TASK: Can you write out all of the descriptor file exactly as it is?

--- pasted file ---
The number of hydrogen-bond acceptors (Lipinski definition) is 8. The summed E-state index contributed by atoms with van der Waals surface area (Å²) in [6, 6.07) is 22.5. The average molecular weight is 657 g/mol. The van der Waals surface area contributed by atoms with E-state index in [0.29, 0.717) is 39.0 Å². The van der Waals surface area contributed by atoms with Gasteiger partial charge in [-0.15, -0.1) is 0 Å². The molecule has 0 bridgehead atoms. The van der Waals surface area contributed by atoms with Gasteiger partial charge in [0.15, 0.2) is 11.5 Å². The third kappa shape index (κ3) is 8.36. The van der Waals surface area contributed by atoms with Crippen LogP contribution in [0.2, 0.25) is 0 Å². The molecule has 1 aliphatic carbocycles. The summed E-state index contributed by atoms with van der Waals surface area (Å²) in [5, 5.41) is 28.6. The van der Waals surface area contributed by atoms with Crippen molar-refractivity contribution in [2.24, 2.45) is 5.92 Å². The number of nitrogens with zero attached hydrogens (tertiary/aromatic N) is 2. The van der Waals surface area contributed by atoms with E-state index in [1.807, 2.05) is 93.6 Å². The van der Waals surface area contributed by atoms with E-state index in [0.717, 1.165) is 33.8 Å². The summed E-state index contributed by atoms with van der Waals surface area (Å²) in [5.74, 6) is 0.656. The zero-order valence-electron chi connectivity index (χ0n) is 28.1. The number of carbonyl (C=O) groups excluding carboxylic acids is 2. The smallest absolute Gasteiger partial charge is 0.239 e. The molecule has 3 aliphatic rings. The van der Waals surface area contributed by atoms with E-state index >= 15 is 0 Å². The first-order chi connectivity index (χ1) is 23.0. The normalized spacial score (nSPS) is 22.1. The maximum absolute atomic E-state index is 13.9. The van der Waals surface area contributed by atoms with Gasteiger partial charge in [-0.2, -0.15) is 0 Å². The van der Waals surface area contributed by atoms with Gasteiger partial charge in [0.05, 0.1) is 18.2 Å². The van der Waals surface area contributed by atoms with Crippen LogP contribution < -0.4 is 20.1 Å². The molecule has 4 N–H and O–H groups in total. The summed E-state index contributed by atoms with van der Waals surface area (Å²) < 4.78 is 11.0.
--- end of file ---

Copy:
The number of hydrogen-bond acceptors (Lipinski definition) is 8. The summed E-state index contributed by atoms with van der Waals surface area (Å²) in [6, 6.07) is 22.5. The average molecular weight is 657 g/mol. The van der Waals surface area contributed by atoms with E-state index in [0.29, 0.717) is 39.0 Å². The van der Waals surface area contributed by atoms with Gasteiger partial charge in [-0.15, -0.1) is 0 Å². The molecule has 0 bridgehead atoms. The van der Waals surface area contributed by atoms with Gasteiger partial charge in [0.15, 0.2) is 11.5 Å². The third kappa shape index (κ3) is 8.36. The van der Waals surface area contributed by atoms with Crippen LogP contribution in [0.2, 0.25) is 0 Å². The molecule has 1 aliphatic carbocycles. The summed E-state index contributed by atoms with van der Waals surface area (Å²) in [5, 5.41) is 28.6. The van der Waals surface area contributed by atoms with Crippen molar-refractivity contribution in [2.24, 2.45) is 5.92 Å². The number of nitrogens with zero attached hydrogens (tertiary/aromatic N) is 2. The van der Waals surface area contributed by atoms with E-state index in [1.807, 2.05) is 93.6 Å². The van der Waals surface area contributed by atoms with E-state index in [0.717, 1.165) is 33.8 Å². The summed E-state index contributed by atoms with van der Waals surface area (Å²) in [5.74, 6) is 0.656. The zero-order valence-electron chi connectivity index (χ0n) is 28.1. The number of carbonyl (C=O) groups excluding carboxylic acids is 2. The smallest absolute Gasteiger partial charge is 0.239 e. The molecule has 3 aliphatic rings. The van der Waals surface area contributed by atoms with E-state index >= 15 is 0 Å². The first-order chi connectivity index (χ1) is 23.0. The normalized spacial score (nSPS) is 22.1. The maximum absolute atomic E-state index is 13.9. The van der Waals surface area contributed by atoms with Gasteiger partial charge in [-0.2, -0.15) is 0 Å². The van der Waals surface area contributed by atoms with Gasteiger partial charge in [0.05, 0.1) is 18.2 Å². The van der Waals surface area contributed by atoms with Crippen LogP contribution < -0.4 is 20.1 Å². The molecule has 4 N–H and O–H groups in total. The summed E-state index contributed by atoms with van der Waals surface area (Å²) < 4.78 is 11.0.